A constitution is the conscience of democracy. The Basic Law or ‘Grundgesetz‘ is the basic ordering document for the German state. It lays down the fundamental principles on the basis of which all other law is legitimated. The Basic Law provides answers to contemporary questions relative to law based on the measure of lastingly binding, inviolable and inalienable basic principles of human coexistence. The German national Constitution establishes rules on the basis of which state power is engendered and organised. These rules empower and limit state authorities in their respective capacities, vest them with the capacity to act and set forth the substance of fundamental rights and of state aims. The Constitution takes precedence over all other laws.
The Constitution bindingly defines legal experience and traditional political discernment for the future. This project can succeed only if the Constitution is supported by a general culture of the rule of law while keeping the essential content of the Constitution – peace, liberty, democracy, equality of all before the law and social responsibility – alive in a general conviction of the substantive correctness of this content.
Rendered binding in the form of a written document, the Basic Law seeks to apply the rationality of language to capture the fundamental conflicts of a community through application of traditional legal concepts in its effort to resolve disputes not by force but solely through application of its language.
The Constitution sets the legally binding framework for tolerance, liberty, and openness to development. ‘Tolerance’ as used here does not refer to the off-handed way in which some take this sweet-sounding word at face value. Rather, it calls for the display of intellectual strength required to delineate the steadfast from the fragile, the inalienable from the mercenary, the disposable from the non disposable.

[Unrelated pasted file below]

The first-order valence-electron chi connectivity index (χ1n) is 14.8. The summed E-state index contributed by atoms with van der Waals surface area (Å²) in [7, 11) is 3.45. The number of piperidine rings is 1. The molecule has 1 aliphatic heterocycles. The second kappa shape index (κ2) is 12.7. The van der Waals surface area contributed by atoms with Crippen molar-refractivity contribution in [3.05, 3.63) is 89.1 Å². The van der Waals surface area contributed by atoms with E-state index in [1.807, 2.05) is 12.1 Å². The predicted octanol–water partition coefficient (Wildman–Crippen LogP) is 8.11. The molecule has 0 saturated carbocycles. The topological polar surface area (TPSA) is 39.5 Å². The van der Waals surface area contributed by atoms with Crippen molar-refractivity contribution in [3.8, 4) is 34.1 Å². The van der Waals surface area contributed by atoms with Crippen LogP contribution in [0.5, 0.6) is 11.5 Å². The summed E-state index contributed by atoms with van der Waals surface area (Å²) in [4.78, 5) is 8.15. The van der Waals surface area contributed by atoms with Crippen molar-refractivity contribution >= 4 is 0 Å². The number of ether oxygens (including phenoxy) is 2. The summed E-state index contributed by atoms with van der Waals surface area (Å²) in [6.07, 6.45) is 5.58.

Constitutional law is justified, and lays claim to validity, on the basis of the human capacity to think beyond oneself and to apply experiences and insights to draw binding conclusions for the future. Today, we recognise the physical laws that teach us the arts of making cars and steering vehicles because we have discovered and experienced them. Experience and insight apply in the same way to constitutional law as a condition of good policy. Anyone who has been through a civil war knows that he or she must organise the peace, and that to do so requires establishment of a state vested with a monopoly on the use of force. Anyone who has endured state oppression and despotism seeks to moderate state power through application of the rule of law, separation of powers and a material obligation to fundamental rights. Degradation calls for a guarantee of the dignity of every person. The experience of hate and hunger teaches that society is held together by a common morality, and that this morality must give rise to a right to social affiliation and careful balancing.
The German Basic Law is particularly marked by these experiences. When it went into effect on 23 May 1949, the people of Germany wanted to end tyranny, permanently eliminate degradation and oppression, end hunger and war once and for all, foster continuous legitimation of state power by the people of Germany through a democratically elected nation of laws and social welfare, renew the state in parliamentary legislation, and to achieve individual benefits – efficiency for the individual – and openness to development on the part of the state, economy and society through the principle of liberty.
The Basic Law has been put to the test once, upon German reunification in 1989/1990 when, solely through the power of the word, the power of demonstration, and the power of prayer, two mutually hostile German states tore down walls and joined one another again in peace. The German Basic Law is demonstrates the power of legal thought, of the people’s determination to achieve a better life, and of the persuasiveness of peacefulness and human rights.